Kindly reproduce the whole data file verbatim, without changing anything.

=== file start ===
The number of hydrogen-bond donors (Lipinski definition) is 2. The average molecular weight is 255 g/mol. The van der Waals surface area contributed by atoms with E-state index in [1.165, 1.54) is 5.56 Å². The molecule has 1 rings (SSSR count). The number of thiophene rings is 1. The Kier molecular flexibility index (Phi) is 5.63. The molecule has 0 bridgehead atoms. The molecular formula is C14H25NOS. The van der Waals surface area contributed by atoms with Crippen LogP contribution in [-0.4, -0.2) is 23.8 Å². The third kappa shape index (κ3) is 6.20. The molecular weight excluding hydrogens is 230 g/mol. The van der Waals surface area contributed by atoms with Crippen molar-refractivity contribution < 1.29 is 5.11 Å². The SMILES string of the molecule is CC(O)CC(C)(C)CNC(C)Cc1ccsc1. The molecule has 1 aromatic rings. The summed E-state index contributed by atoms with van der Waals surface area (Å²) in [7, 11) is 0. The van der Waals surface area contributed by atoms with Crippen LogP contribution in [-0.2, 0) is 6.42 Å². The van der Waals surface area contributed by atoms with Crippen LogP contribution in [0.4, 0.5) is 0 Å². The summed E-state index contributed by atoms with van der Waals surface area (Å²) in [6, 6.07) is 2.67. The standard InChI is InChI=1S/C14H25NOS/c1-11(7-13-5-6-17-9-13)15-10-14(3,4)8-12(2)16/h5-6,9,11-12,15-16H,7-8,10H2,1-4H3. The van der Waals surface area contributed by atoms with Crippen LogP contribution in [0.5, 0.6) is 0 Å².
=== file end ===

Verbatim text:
The number of hydrogen-bond donors (Lipinski definition) is 2. The average molecular weight is 255 g/mol. The van der Waals surface area contributed by atoms with E-state index in [1.165, 1.54) is 5.56 Å². The molecule has 1 rings (SSSR count). The number of thiophene rings is 1. The Kier molecular flexibility index (Phi) is 5.63. The molecule has 0 bridgehead atoms. The molecular formula is C14H25NOS. The van der Waals surface area contributed by atoms with Crippen LogP contribution in [-0.4, -0.2) is 23.8 Å². The third kappa shape index (κ3) is 6.20. The molecular weight excluding hydrogens is 230 g/mol. The van der Waals surface area contributed by atoms with Crippen molar-refractivity contribution < 1.29 is 5.11 Å². The SMILES string of the molecule is CC(O)CC(C)(C)CNC(C)Cc1ccsc1. The molecule has 1 aromatic rings. The summed E-state index contributed by atoms with van der Waals surface area (Å²) in [7, 11) is 0. The van der Waals surface area contributed by atoms with Crippen LogP contribution in [-0.2, 0) is 6.42 Å². The van der Waals surface area contributed by atoms with Crippen LogP contribution in [0.4, 0.5) is 0 Å². The summed E-state index contributed by atoms with van der Waals surface area (Å²) in [6, 6.07) is 2.67. The standard InChI is InChI=1S/C14H25NOS/c1-11(7-13-5-6-17-9-13)15-10-14(3,4)8-12(2)16/h5-6,9,11-12,15-16H,7-8,10H2,1-4H3. The van der Waals surface area contributed by atoms with Crippen LogP contribution in [0.5, 0.6) is 0 Å².